Thursday, November 11, 2021

What freerange means


We still get heaps a questions from people asking what freerange actually means. They often say “We only buy freerange eggs.” When they further say that their eggs are from a major supermarket they are less than happy when I tell them that the eggs are almost certainly not freerange – they are simply labelled that way to rip off customers. The reality is that only intensive producers with many thousands of hens in sheds have enough eggs available to meet supermarket delivery requirements. Even big producers are forced to buy eggs from others businesses to keep up supplies. Eggs are trucked around the country to be stamped and packaged in many different locations and with different labels –  claiming to be freerange.

The Australian Competition and Consumer Commission tried to fix the problem by taking various firms to the Federal Court for deceptive conduct. The ACCC says“use of the descriptor ‘free range’ requires, at least, that the hens are able to move about freely on an open range on most days, and that most of the hens do so. the ACCC rejects claims by some that it is OK to tell consumers that the eggs are from free range hens when the outdoor range is not regularly used and the farming practices mean that the hens stay indoors all or most of the time. Some of those hens never leave the sheds.

Producers do not have to use the label ‘free range’. Producers choose to describe their eggs as free range to promote their products and obtain higher prices as consumers are generally willing to pay a premium for free range eggs. Unfortunately, after heavy lobbying by the corporate industry, politicians stepped in to protect intensive egg producers by allowing a high density code.

Academic researchers often produce theories and reports designed to demonstrate what 'free range' means in the egg industry. Celebrity chefs usually confine themselves to mistaken comments that bright yolk colour defines whether or not an egg is free range. Yolk colour varies, depending on the hen’s diet. If the yolk colour is always a bright, golden almost orange colour, the hens have almost certainly been fed colouring additives. Academic findings are usually based on carefully arranged criteria set by an organisation which funded the research and expects specific outcomes. Far better to rely on the experience of those in the industry actually running free range egg farms. Some people are fixated on the issue of animal welfare and they lose sight of matters like food safety and land sustainability. Outdoor stocking density is a key example. Academics found it easy to come up with results from research on small scale or short term projects to demonstrate that stocking densities had little or no impact on hen welfare. But it has been impossible for them to demonstrate that high densities have no detrimental impact on pasture quality, pollution of waterways, groundwater and the long term productivity of the land as a result of excessive nutrient loads. The maximum sustainable stocking density for poultry has been established at 1500 hens per hectare to minimise land degredation and ensure the long-term viability of the land.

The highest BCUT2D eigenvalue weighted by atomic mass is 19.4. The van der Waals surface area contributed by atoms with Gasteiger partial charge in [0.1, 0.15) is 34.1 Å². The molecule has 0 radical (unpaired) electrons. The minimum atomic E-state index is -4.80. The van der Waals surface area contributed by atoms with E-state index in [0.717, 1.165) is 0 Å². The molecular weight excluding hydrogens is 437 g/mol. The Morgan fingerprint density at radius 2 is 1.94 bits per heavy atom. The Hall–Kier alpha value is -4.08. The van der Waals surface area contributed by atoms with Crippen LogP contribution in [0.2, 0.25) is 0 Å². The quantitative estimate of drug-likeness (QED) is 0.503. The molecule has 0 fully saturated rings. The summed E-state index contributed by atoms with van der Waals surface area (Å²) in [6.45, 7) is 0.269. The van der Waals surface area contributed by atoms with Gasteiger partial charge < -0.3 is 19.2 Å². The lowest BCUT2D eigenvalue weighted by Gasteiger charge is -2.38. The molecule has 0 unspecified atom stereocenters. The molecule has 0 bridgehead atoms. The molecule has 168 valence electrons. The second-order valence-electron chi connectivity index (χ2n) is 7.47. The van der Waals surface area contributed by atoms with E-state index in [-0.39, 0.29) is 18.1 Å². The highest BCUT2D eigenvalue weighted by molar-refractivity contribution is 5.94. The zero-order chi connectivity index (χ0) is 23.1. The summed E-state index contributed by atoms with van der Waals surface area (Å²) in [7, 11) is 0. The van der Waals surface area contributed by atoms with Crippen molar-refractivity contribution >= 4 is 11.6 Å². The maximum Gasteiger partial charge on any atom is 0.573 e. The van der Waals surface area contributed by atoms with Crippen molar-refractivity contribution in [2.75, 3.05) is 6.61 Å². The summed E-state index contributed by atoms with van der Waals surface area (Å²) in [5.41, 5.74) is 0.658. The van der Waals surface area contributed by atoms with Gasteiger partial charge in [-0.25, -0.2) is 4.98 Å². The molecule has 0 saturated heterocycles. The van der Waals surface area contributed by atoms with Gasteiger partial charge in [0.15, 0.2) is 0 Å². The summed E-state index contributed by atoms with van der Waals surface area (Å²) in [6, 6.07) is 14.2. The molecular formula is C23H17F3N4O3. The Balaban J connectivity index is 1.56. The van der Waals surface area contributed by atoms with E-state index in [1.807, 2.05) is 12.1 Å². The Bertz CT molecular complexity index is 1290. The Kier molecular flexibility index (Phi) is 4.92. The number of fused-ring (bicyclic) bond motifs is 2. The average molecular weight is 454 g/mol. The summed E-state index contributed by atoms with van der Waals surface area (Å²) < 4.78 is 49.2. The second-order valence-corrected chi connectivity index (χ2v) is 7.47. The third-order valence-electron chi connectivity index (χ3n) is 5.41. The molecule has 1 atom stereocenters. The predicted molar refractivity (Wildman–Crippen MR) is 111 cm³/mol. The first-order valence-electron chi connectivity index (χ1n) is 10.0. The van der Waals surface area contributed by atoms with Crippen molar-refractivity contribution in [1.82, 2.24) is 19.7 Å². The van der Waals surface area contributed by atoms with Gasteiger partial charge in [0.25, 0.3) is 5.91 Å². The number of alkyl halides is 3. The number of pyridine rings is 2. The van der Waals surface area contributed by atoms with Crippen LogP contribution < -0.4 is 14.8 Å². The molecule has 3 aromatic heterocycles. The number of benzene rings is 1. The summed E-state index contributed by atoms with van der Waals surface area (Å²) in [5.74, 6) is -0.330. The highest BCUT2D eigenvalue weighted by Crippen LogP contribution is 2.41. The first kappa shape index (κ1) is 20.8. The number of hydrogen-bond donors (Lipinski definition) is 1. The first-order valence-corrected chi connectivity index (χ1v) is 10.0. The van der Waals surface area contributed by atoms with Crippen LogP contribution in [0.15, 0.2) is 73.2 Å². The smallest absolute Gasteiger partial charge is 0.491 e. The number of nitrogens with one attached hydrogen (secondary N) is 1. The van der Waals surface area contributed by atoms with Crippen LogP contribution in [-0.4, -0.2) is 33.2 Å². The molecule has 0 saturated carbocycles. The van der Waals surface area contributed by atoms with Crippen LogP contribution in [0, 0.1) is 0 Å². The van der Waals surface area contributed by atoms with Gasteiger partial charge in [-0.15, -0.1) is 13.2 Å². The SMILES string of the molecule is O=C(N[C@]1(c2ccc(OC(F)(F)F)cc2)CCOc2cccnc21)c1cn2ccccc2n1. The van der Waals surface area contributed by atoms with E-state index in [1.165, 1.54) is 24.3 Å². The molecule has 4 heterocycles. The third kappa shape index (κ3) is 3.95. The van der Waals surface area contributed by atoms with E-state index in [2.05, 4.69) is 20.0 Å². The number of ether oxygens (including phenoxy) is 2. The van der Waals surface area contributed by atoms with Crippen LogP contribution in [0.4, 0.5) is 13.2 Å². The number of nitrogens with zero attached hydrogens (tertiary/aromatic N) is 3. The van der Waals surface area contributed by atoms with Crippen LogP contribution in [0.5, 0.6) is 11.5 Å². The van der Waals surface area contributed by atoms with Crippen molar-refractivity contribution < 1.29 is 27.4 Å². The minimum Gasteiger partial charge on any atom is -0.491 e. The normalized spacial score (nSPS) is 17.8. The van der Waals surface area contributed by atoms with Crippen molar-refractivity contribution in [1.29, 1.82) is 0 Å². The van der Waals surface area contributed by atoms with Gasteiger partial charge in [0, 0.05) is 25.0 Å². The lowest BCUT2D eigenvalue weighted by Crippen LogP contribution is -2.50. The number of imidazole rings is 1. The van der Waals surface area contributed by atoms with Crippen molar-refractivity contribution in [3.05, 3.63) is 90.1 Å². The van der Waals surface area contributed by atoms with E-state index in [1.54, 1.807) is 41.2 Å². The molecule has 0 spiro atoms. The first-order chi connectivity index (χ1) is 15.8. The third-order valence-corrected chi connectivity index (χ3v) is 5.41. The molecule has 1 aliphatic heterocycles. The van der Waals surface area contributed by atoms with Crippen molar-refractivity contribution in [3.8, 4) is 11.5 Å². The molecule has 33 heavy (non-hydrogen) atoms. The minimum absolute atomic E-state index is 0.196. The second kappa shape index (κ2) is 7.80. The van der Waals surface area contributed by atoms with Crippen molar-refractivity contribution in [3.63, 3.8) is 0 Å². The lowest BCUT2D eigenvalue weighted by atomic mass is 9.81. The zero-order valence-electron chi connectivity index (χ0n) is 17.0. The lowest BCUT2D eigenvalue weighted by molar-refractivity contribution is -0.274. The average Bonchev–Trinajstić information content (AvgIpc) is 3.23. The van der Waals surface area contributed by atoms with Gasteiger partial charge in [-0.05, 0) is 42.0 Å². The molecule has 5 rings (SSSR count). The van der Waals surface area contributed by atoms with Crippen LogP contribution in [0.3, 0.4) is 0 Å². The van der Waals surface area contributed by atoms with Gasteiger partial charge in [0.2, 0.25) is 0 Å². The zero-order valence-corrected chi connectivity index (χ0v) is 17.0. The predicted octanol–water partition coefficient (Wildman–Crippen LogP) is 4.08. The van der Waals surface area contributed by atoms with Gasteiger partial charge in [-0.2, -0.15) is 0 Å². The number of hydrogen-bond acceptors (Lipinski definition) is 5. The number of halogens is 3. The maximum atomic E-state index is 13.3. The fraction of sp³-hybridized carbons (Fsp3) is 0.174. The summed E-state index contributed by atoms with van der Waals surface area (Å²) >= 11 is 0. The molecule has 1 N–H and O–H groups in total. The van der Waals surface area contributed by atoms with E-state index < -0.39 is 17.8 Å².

Laying hens, like most if not all other animals, perform best when they are able to follow their natural behaviour. They clearly need shelter, food and water but they also need to wander around freely to forage, scratch, dust bathe and interact socially with others in the flock.

There is growing evidence that eggs from hens raised on pasture have nutritional benefits over the factory farm versions.

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